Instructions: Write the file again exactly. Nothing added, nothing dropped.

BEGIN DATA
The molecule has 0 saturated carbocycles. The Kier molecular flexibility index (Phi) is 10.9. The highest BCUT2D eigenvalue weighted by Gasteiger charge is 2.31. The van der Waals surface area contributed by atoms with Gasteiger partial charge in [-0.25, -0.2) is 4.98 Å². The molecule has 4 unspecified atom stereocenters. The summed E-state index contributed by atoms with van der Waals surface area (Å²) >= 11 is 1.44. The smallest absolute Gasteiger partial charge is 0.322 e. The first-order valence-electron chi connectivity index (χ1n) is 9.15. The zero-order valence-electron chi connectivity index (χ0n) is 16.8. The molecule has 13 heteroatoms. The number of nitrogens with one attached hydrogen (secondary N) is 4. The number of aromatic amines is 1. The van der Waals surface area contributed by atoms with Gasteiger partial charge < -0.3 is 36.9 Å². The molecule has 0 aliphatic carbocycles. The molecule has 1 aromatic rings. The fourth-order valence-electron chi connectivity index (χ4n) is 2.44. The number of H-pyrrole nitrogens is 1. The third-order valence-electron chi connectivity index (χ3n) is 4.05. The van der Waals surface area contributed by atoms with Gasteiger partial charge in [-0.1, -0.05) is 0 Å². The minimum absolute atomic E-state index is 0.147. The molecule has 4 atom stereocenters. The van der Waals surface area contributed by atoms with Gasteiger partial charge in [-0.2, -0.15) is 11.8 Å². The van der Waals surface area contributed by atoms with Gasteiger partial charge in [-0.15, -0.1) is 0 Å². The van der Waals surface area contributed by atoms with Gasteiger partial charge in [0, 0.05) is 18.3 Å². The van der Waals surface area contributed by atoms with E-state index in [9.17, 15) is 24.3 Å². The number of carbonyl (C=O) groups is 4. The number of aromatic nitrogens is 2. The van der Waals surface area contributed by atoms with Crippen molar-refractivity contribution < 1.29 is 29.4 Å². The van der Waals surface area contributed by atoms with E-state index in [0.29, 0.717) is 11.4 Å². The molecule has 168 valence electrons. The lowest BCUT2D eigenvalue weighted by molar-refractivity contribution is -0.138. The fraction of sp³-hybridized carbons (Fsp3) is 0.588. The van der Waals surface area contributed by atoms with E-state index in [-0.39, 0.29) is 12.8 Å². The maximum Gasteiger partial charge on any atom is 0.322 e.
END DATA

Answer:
The molecule has 0 saturated carbocycles. The Kier molecular flexibility index (Phi) is 10.9. The highest BCUT2D eigenvalue weighted by Gasteiger charge is 2.31. The van der Waals surface area contributed by atoms with Gasteiger partial charge in [-0.25, -0.2) is 4.98 Å². The molecule has 4 unspecified atom stereocenters. The summed E-state index contributed by atoms with van der Waals surface area (Å²) >= 11 is 1.44. The smallest absolute Gasteiger partial charge is 0.322 e. The first-order valence-electron chi connectivity index (χ1n) is 9.15. The zero-order valence-electron chi connectivity index (χ0n) is 16.8. The molecule has 13 heteroatoms. The number of nitrogens with one attached hydrogen (secondary N) is 4. The number of aromatic amines is 1. The van der Waals surface area contributed by atoms with Gasteiger partial charge < -0.3 is 36.9 Å². The molecule has 0 aliphatic carbocycles. The molecule has 1 aromatic rings. The fourth-order valence-electron chi connectivity index (χ4n) is 2.44. The number of H-pyrrole nitrogens is 1. The third-order valence-electron chi connectivity index (χ3n) is 4.05. The van der Waals surface area contributed by atoms with Gasteiger partial charge in [-0.1, -0.05) is 0 Å². The minimum absolute atomic E-state index is 0.147. The molecule has 4 atom stereocenters. The van der Waals surface area contributed by atoms with Gasteiger partial charge in [-0.2, -0.15) is 11.8 Å². The van der Waals surface area contributed by atoms with Gasteiger partial charge in [-0.15, -0.1) is 0 Å². The van der Waals surface area contributed by atoms with Gasteiger partial charge in [0, 0.05) is 18.3 Å². The van der Waals surface area contributed by atoms with E-state index in [9.17, 15) is 24.3 Å². The number of carbonyl (C=O) groups is 4. The number of aromatic nitrogens is 2. The van der Waals surface area contributed by atoms with Crippen molar-refractivity contribution < 1.29 is 29.4 Å². The van der Waals surface area contributed by atoms with E-state index in [0.29, 0.717) is 11.4 Å². The molecule has 168 valence electrons. The lowest BCUT2D eigenvalue weighted by molar-refractivity contribution is -0.138. The fraction of sp³-hybridized carbons (Fsp3) is 0.588. The van der Waals surface area contributed by atoms with E-state index in [-0.39, 0.29) is 12.8 Å². The maximum Gasteiger partial charge on any atom is 0.322 e.